CASE STUDY 1
Kenya’s Laikipia district forms part of the wider Ewaso ecosystem, a high-value natural landscape that hosts the country’s second largest elephant population and highest variety of rare species in Kenya.
Despite its formally unprotected status, it is also the only area in Kenya where overall wildlife populations are now increasing – the result of an exciting and dynamic new private sector led conservation movement. Until the late 1990’s most land in Laikipia was managed as livestock ranches. Since then most have migrated to new business models based around wildlife conservation, and Conservation Capital and its principals have been at the heart of virtually all of these transitions.
The Loisaba Wilderness
Our Role: Negotiated a long-term lease over a 61,000-acre cattle ranch that was rebranded as the Loisaba Wilderness. Raised US$ 1.2 million of debt and equity to acquire the existing 1,200-head livestock herd and develop a 14-bed lodge, creating an as asset base which was extended over time to include four other tourism facilities - collectively a further 30 beds, including one facility operated as a joint venture with the neighbouring local community.
Outcomes: Loisaba is now widely regarded as one of Kenya’s premier high-end tourism destinations and integrated wildlife-livestock conservancies. It has developed annual commercial revenue streams of c. US$ 1.5 million per annum and in the 17 years since its creation never needed a single donor dollar. Loisaba was perhaps the first and leading example in East Africa of how to manage a large-scale conservation area in a financially and socially sustainable manner. In 2015 it was purchased by a leading international conservation NGO in a transaction worth c. US$ 10 million.
Ol Pejeta Conservancy
Our Role: In a US$ 21 million transaction, the largest in Kenya’s private sector conservation history at the time, we lead the acquisition of a 95,000 acre commercial livestock operation from Lonrho plc, and its subsequent redevelopment into a formal wildlife conservancy within a pioneering (and since much replicated) hybrid for-profit / not-for-profit corporate structure. Chairing its founder board of directors we oversaw the design and implementation of a 5-year business plan that introduced a range of integrated but non-correlated revenue streams: outsourced tourism concessions (5 different facilities totaling 200 beds); domestic livestock operations (breeding, trading and embryo flushing), selective agriculture and residential property development.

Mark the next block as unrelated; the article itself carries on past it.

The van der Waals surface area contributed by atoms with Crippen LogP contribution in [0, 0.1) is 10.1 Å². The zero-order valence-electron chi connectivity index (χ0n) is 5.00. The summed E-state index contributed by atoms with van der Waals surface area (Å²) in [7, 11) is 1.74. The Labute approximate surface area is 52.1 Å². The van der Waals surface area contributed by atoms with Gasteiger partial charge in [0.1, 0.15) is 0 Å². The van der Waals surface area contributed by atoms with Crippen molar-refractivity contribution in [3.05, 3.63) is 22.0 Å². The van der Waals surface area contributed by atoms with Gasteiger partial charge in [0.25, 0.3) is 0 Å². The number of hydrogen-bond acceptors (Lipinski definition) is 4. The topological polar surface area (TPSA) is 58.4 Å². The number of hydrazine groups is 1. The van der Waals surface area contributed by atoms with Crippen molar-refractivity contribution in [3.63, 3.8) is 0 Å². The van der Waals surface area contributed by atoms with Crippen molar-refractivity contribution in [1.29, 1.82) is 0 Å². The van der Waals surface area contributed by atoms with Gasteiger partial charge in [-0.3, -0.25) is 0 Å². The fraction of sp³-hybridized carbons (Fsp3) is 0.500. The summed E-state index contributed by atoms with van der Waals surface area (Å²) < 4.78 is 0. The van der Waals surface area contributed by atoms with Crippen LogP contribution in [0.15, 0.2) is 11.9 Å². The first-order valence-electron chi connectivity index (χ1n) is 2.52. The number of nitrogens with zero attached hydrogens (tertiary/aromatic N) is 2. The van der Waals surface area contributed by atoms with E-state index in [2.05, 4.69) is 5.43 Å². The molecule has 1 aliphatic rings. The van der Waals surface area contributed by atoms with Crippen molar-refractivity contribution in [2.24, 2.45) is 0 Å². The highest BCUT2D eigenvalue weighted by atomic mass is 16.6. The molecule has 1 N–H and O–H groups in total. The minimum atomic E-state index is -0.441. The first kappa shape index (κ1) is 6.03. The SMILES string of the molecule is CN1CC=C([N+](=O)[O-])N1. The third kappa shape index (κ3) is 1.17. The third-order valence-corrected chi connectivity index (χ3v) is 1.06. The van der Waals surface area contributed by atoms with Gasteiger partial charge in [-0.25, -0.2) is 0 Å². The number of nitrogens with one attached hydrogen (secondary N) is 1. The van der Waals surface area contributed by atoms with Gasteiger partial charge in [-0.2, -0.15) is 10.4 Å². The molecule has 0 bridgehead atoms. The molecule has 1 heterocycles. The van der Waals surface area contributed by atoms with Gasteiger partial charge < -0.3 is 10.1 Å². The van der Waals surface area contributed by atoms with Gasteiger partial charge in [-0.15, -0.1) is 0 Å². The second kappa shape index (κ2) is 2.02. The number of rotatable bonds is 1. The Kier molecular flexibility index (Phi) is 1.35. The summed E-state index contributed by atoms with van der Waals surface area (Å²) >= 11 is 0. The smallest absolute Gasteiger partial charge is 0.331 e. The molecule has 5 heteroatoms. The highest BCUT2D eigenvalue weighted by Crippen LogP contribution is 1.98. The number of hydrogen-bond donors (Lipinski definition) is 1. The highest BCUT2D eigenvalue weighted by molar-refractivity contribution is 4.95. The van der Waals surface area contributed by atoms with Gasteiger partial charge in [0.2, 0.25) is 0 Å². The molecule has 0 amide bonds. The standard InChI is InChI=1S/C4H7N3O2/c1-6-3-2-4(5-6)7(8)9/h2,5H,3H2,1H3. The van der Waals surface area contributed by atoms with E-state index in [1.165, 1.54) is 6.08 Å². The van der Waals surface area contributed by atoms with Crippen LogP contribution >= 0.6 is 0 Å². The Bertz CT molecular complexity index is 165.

Outcomes: The Ol Pejeta Conservancy is now considered a model modern wildlife conservancy – and is widely used as an international reference for other conservancy development initiatives. It generates revenues of more than US$ 6 million per annum – all at a profit; welcomes more than 60,000 tourist visitors a year (the majority being local Kenya citizens); and is now East Africa’s largest rhino sanctuary. Its diversified commercial model has consistently demonstrated its ability to sustain the kind of economic shocks (e.g. post election violence in 2008, terrorism and Ebola in 2014) that cause so many similar ventures to remain reliant on donor funding. Ol Pejeta was the first conservancy in Africa to be given Green List status by the IUCN in 2014.
Our Role: We planned and lead a divestiture process of the 32,000-acre Borana ranch from a wider agricultural corporation. We designed and implemented a hybrid corporate structure for the new conservancy positioning all conservation management operations within a not-for-profit vehicle while economic exploitation rights vest in a separate for-profit corporation. As part of the wider business plan, we structured three super-premium residential property development concessions whose proceeds were used to capitalise a conservation trust to secure the wider operations of the conservancy. Conservation Capital has been represented at board level since inception.
Outcomes: Borana has quickly become recognised as a key player in Kenya’s private conservancy movement becoming the country’s newest rhino sanctuary in 2013. In economic terms, Borana has developed a thriving tourism brand with three high-end properties operating on the conservancy along with integrated livestock operations and a small conservation agriculture project. The project generates revenues > US$ 1.5 million per annum and is entirely financially self-sustaining. Moreover, as a result of the corporate and financial restructuring done in 2010 it has a uniquely strong balance sheet for a conservation initiative of this type.